Have you heard of GDPR? It stands for the General Data Protection Regulation. It’s an update to the original data protection regulations from 1995 and reflects the new ways that we store and process personal data in an increasingly digital society. It impacts any business that stores and processes the personal data of EU citizens (whether EU based or not), and introduces a number of requirements relating to access to data, breach notifications, and the right to be forgotten.
Should an organisation subject to GDPR fail to meet the requirements and fail an audit, it will be subject to financial penalties. These can be up to €20 million, or 4% of global annual turnover, whichever is greater.
Whilst GDPR undoubtedly introduces a number of new requirements for an organisation as a whole, the specific technical controls for an IT function are not defined beyond a baseline of best practises. What is mandated however is the idea of ‘Privacy by Design’. GDPR requires that all new projects involving the creation of new data processes should have privacy considerations included in the design stage and implemented at the core. This introduces a range of challenges relating to auditing at scale, audit schedules and, most importantly, audit integration with the processes being designed.
Compliance as code
If we’re building new IT processes, often redefining existing processes such as infrastructure deployment in code (Terraform, CFT, ARM templates etc), we can do the same with our compliance controls. InSpec allows us to do this.
It’s an open source project from Chef; very high level and readable, reflects the security control structure many InfoSec orgs are used to, and be executed against systems in a number of ways.
If added a few examples that are relevant to GDPR, bearing in mind the requirement for data privacy / security.
Here’s an example for some baseline MySQL hardening.
Another example, this time of workstation hardening.
Finally an example of checking firewall config.
InSpec lets us collect these code blocks, each representing a security control, into profiles. The profiles align to our business or regulatory requirements. For example, we can build a profile that combines GDPR with our business’ baseline security configuration- think domain joining, password length or system entropy.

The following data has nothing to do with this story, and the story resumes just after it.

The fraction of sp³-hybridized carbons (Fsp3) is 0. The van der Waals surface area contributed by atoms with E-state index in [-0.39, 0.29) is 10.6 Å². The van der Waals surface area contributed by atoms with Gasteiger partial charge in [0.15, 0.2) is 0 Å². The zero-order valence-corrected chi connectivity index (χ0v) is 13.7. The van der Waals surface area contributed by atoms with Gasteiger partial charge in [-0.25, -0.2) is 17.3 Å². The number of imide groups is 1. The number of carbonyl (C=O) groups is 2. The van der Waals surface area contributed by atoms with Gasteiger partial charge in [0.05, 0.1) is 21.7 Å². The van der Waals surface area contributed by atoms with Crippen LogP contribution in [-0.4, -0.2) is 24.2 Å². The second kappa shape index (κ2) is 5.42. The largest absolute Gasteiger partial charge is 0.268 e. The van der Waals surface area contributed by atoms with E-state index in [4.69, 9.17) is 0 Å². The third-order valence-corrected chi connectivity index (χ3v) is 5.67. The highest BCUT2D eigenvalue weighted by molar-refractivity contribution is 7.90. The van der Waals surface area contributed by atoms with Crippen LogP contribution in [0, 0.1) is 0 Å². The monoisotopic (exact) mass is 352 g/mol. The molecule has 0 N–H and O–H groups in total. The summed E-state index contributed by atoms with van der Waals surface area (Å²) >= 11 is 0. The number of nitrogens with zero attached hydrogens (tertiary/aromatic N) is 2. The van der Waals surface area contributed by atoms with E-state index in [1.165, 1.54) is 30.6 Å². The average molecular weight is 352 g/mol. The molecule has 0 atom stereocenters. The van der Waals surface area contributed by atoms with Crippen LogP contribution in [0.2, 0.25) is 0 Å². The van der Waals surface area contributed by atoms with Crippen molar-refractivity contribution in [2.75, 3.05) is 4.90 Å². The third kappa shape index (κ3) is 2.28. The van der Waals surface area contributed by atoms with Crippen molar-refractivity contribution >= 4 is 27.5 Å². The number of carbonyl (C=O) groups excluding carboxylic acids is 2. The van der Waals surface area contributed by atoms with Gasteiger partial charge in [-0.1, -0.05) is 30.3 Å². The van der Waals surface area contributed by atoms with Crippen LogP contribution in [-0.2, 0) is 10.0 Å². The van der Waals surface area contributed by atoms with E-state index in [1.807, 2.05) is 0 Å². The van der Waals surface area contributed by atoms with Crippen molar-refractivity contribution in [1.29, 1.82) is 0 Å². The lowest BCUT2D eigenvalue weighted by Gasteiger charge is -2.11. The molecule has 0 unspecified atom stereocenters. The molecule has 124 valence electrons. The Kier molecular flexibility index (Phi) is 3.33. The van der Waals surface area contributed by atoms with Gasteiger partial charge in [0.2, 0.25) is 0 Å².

You can check out a couple of baseline on the Dev-Sec GitHub org.
I’ll add a link to a GDPR profile when it’s available.
InSpec profiles can be executed against a target system in a number of ways. Whichever method you decide upon requires the installation of the InSpec Gem (on the target system or your workstation if you decide to go with remote execution).
It’s worth noting the Audit cookbook that can be executed via the Chef agent. This forms a natural part of a Chef based approach to system configuration. However, you may also wih to use the gem standalone, or execute target systems from the InSpec CLI. More important than the execution method is the use case.
A non-Chef based pipeline would suit the local execution method. You could pull a profile hosted on GitHub or similar to a target system and run InSpec as follows, or execute against a remote machine from an admin node or similar. This certainly demonstrates the GDPR requirement for privacy by design for any application deployment pipeline.
Note the ouptut format. This is really useful if you want to forward results to something like Splunk.
Automated infrastructure deployment, on cloud or on-prem, offers a great opportunity to build GDPR auditing in from the start. There are many methods available, but user-data is common. We can used user-data to execute InSpec, similar to the above, or bootstrap the system with Chef for agent based execution. The following assumes the latter.
User data to bootstrap is available on the Chef Docs.
Please note that you’ll need to set the audit cookbook in the node’s run-list, either directly or with a base role for example.
Once bootstrapped you’ll need to set some attributes for the Audit cookbook to enable audit scanning.
The above example could be set in a role or via the UI if you prefer. You’ll see we’re setting a profile located on GitHub. This will be downloaded to the target machine as part of the Chef run. Data is being reported directly to the Chef Automate platform.
There are many more examples for InSpec and GDPR scanning, such as container based scenarios or as part of a server migration process. I’ll continue to add blogs with more detail as GDPR technical controls become clearer and integration points develop.
In the meantime I highly recommend the Chef InSpec tutorials for further learning.